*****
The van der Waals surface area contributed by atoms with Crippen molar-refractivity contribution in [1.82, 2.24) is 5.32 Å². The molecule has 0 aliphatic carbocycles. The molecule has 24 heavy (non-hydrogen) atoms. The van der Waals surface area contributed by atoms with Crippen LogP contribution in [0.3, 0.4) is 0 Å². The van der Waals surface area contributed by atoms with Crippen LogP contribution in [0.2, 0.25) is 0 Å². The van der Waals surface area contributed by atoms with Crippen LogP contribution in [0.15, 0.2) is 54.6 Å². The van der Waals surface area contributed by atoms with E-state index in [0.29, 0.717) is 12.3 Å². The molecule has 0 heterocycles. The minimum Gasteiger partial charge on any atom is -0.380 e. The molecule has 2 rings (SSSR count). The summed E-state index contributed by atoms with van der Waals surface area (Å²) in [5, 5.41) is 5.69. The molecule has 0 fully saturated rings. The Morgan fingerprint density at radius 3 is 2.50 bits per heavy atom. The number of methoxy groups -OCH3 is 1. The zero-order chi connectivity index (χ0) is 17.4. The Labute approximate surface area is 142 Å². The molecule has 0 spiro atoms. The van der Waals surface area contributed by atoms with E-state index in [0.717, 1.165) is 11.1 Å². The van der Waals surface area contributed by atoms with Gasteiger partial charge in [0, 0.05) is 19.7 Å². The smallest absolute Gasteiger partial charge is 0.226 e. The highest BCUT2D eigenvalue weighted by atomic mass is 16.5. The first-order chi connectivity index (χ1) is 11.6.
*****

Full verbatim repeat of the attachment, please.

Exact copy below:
The van der Waals surface area contributed by atoms with Crippen molar-refractivity contribution in [1.82, 2.24) is 5.32 Å². The molecule has 0 aliphatic carbocycles. The molecule has 24 heavy (non-hydrogen) atoms. The van der Waals surface area contributed by atoms with Crippen LogP contribution in [0.3, 0.4) is 0 Å². The van der Waals surface area contributed by atoms with Crippen LogP contribution in [0.2, 0.25) is 0 Å². The van der Waals surface area contributed by atoms with Crippen LogP contribution in [0.15, 0.2) is 54.6 Å². The van der Waals surface area contributed by atoms with E-state index in [0.29, 0.717) is 12.3 Å². The molecule has 0 heterocycles. The minimum Gasteiger partial charge on any atom is -0.380 e. The molecule has 2 rings (SSSR count). The summed E-state index contributed by atoms with van der Waals surface area (Å²) in [5, 5.41) is 5.69. The molecule has 0 fully saturated rings. The Morgan fingerprint density at radius 3 is 2.50 bits per heavy atom. The number of methoxy groups -OCH3 is 1. The zero-order chi connectivity index (χ0) is 17.4. The Labute approximate surface area is 142 Å². The molecule has 0 spiro atoms. The van der Waals surface area contributed by atoms with E-state index in [0.717, 1.165) is 11.1 Å². The van der Waals surface area contributed by atoms with Gasteiger partial charge in [0, 0.05) is 19.7 Å². The smallest absolute Gasteiger partial charge is 0.226 e. The highest BCUT2D eigenvalue weighted by atomic mass is 16.5. The first-order chi connectivity index (χ1) is 11.6.